The resilient real estate market in Sri Lanka

In the current turbulent economic climate, it is natural for investors to wonder whether Sri Lanka’s real-estate market is a viable investment opportunity. 

As the dollar appreciates and the rupee is facing a challenging time, prudent investments in residential condominiums are still among the best options among all available alternatives.

This is true as the share market is also experiencing a volatile situation with trading being halted to keep the market steady.

In addition, rising inflation which reduces the attractiveness of liquid assets is converging with longstanding growth drivers such as increasing urbanization to drive growth.

As investors remain cautious with protesters at Galle Face asking the incumbent president to go home, issues such as challenges in obtaining raw materials for construction, could further exacerbate such pressure.

However, Sri Lanka’s overall real estate market has previously bounced back from many downturns. 

This holds true even at present, considering that the Land Value Indicator (LVI) for the Colombo District appreciated by 9.5% in the first half of 2021(as calculated by the Central Bank), compared with the year before. 

Historically, investing in real estate in the Serendib Island has provided a hedge against inflation, especially as investments in monetary assets become less enticing since they hold no intrinsic value, unlike real estate.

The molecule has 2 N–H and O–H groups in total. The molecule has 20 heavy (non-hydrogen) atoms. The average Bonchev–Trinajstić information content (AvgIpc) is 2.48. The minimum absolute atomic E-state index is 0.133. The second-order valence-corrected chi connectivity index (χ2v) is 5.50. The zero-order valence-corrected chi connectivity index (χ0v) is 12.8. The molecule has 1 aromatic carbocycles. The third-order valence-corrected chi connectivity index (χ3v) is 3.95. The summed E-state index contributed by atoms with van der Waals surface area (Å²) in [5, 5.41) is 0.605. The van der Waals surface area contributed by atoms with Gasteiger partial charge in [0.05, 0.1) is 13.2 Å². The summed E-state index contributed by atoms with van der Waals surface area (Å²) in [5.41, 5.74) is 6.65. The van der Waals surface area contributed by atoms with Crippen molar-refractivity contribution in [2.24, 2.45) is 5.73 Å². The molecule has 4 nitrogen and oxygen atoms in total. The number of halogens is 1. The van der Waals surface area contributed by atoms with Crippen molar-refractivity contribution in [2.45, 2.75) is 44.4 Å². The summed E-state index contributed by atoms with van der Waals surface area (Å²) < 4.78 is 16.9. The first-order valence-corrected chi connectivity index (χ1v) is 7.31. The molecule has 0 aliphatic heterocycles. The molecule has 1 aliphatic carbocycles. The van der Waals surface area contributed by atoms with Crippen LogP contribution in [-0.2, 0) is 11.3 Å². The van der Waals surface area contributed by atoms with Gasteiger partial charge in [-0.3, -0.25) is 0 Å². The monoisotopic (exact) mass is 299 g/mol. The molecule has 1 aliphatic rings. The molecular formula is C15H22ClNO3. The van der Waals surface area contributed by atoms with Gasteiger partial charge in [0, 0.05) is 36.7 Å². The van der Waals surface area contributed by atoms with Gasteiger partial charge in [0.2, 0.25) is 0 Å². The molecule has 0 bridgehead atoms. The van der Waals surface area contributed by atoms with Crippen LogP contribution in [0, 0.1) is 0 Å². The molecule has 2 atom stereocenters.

Falling bank interest rates on FDs has further made investing in real estate more lucrative and relatively safe,

Condominiums are perhaps even more attractive in 2022 as the cost of a bag of cement can rise sharply without prior warning.

Therefore, building a house of your own becomes increasingly less affordable. 

In addition, the package of city life conveniences offered by condominiums such as security, maintenance/repairs and cleaning has perhaps increased further, due to ongoing power cuts prompted by the dollar shortage.

Growing urbanisation also remains a key consideration, in terms of which Sri Lanka is still catching up to its peers according to the 2018 edition of the United Nations’ World Urbanisation Prospects.

However, the good news is that the situation is changing and UN Habitat has indicated that the financial capital of the island Colombo is urbanising rapidly, with urbanisation levels growing by nearly 10% for the past 15 years.

This will undoubtedly fuel the growth of the real estate market, particularly for residential condominiums, with vertical living dominating the future of urban living, owing to space constraints and high land prices.

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